EDF Energy will bank windfall profits of an estimated £350m a year at the expense of British customers, when the Government introduces a new green tax.
The French-state owned utility would be the major beneficiary of Government plans to artificially raise the price of carbon allowances traded in the UK. The move is intended to make it more expensive to run fossil-fuel power stations than low-carbon nuclear plants.
This will substantially raise the price of electricity, according to two separate studies from KPMG and the Policy Exchange. A carbon price of €35 (£29) per tonne leading to an increase of £7 per megawatt hour would take the entire cost for the taxpayer to £2.5bn.
EDF acknowledged in November that a minimum carbon price of €35 translates to an extra £40 a year for each of Britain’s 22m households in increased energy bills – plus substantially more for industry and businesses.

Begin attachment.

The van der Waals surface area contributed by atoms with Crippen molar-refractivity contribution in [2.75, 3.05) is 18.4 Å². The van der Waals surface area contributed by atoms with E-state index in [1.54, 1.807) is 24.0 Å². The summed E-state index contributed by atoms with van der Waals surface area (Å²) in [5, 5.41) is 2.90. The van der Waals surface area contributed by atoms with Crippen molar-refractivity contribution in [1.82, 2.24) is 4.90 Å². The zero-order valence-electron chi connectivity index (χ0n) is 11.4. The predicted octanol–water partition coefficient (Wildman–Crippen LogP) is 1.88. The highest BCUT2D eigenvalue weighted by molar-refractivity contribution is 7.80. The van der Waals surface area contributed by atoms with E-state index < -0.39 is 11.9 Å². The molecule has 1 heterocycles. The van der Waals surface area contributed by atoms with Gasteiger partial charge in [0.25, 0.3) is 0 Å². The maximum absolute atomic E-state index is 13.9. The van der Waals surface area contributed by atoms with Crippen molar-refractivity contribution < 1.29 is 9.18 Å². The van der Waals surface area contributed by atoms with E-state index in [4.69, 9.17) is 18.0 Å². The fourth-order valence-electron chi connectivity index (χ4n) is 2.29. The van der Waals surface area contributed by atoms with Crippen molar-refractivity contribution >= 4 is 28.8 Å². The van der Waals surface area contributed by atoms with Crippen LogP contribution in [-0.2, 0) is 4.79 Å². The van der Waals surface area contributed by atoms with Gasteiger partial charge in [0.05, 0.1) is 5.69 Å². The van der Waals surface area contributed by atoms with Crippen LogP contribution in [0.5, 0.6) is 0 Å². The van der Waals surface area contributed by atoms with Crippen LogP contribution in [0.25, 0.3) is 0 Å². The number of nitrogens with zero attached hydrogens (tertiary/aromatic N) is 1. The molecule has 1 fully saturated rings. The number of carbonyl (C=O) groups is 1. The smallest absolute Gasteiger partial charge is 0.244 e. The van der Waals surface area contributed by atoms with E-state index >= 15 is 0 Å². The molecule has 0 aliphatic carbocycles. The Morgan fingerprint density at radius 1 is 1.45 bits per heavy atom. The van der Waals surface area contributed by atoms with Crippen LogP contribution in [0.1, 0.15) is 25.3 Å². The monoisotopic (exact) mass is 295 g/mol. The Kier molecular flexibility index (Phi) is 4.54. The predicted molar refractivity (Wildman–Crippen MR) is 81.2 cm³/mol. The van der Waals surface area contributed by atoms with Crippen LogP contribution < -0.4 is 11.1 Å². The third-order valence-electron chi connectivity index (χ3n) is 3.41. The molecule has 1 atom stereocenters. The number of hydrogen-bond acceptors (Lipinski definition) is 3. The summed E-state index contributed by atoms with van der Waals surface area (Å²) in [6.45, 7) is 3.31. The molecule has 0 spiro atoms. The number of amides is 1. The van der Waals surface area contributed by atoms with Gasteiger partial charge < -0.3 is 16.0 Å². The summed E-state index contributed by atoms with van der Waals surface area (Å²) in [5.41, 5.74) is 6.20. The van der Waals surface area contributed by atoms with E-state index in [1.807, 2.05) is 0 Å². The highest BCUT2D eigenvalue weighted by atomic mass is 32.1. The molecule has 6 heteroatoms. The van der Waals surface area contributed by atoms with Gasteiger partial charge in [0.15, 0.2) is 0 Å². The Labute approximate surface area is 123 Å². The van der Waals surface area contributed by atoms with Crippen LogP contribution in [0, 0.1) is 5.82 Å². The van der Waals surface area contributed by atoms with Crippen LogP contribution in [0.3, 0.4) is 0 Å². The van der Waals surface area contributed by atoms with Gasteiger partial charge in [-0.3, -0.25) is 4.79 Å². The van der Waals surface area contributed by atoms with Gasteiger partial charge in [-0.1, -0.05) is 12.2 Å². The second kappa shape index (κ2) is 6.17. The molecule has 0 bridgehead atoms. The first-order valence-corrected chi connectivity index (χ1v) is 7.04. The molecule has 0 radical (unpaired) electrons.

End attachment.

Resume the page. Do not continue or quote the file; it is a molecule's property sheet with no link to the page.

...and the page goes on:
Most of the extra money paid by consumers will go to the Treasury, since it collects proceeds from the sale of carbon allowances bought by gas and coal station owners.
However, EDF Energy will also be a major winner to the tune of approximately £350m because it already owns a fleet of existing nuclear power stations producing 13pc of Britain’s electricity.
The company will reap the benefit of the higher electricity price, but will not have to buy carbon allowances because nuclear plants do not emit greenhouse gases.